October 24, 2014

Synthetic marijuana warning

Ackeret, Glassmaker PHOTO: WRN

Law enforcement agencies in Dane County issue a warning, about synthetic marijuana. Sold as incense, with colorful packaging and names like Mad Hatter and Happy Hour, synthetic cannibinoids may appear to be legal products. They are not. “There is no quality control. There’s no way of knowing how much of the chemical you’re getting, or exactly what chemical you’re getting. It’s a real unknown,” said Madison Police Department Lieutenant Brian Ackeret, who leads the Dane County Narcotics & Gang Task Force. “I think one of the biggest problems is, it looks like it’s a professionally manufactured and distributed product, and it’s far from that.”

AUDIO: Lt. Brian Ackeret (3:45)

Last month, members of the task force seized some $64,000 worth of synthetic marijuana being sold at gas stations and head shops. Ackeret believes the recent seizures represent “just the tip of the iceberg,” and is a statewide and nationwide problem. He said some retailers are aware that they’re selling an illegal product. “It’s hidden behind the counter, you have to ask by the special name. Some of them are not ringing it up on the regular register, they have a separate cash box. So some of the retailers are well aware that its an illegal product and choose to distribute it anyway.” 

PHOTO: WRN

At prices ranging from around 12 bucks to as much as 45 dollars, that can mean thousands of dollars in profits for gas stations and head shops. As for users of the drug, there can be some nasty consequences. “People are having heart palpitations and strong hallucinations,” according to UW Police Department Detective Carol Ann Glassmaker. “It’s affordable, and a lot of the people out there are thinking “well, why would I want to go to a drug dealer when I can go to my local gas station and purchase this?” The price might be a little higher, but they’re thinking it’s a legal substance.”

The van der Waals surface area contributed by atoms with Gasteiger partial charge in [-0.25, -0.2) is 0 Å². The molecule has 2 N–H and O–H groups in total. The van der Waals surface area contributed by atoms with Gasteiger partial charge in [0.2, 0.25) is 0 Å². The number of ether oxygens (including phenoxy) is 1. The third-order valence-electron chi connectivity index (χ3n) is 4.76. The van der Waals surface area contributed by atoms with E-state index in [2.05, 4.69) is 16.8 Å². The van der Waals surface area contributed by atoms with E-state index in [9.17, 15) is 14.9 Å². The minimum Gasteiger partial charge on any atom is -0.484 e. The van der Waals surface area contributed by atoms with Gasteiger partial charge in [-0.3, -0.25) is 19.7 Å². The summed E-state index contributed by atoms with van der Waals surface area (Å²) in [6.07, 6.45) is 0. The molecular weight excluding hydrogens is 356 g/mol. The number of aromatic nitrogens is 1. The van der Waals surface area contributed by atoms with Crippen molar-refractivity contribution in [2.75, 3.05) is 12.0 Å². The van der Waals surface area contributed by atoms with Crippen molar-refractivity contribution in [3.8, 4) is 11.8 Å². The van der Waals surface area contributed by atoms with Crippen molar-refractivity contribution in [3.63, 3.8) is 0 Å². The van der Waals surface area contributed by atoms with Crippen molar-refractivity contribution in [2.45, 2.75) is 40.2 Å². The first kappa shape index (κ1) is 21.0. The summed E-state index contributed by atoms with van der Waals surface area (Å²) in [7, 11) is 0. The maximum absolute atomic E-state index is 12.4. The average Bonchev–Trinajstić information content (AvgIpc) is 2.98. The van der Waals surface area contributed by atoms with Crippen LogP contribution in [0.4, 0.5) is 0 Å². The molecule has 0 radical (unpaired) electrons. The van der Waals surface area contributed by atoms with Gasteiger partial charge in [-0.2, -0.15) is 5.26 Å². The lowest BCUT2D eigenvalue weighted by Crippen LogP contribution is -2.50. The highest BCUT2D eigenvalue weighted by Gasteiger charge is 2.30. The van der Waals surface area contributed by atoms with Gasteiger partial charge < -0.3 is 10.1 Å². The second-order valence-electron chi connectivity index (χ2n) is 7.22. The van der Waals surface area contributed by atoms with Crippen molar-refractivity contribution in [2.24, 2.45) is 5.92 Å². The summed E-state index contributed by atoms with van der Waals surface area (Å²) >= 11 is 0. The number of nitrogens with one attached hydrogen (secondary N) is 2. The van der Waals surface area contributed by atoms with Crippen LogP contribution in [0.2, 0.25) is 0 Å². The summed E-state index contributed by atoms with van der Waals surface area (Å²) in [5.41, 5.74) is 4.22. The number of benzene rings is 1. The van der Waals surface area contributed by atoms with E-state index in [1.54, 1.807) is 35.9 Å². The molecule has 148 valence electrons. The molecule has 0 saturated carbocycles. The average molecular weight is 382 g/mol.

The federal Drug Enforcement Agency has cracked down on the illegal marijuana in a national campaign called “Operation Log Jam” which included efforts in Madison, Milwaukee and Racine. Ackeret said retailers in Dane County need to know that the drugs are illegal and that they may face prosecution for selling them. “We want to let parents and potential users know the project is illegal, despite what it says on the packaging,” he said. “Every Dane County retailer, we want to put on notice: these products are illegal. We will seize them, and you may face prosecution.”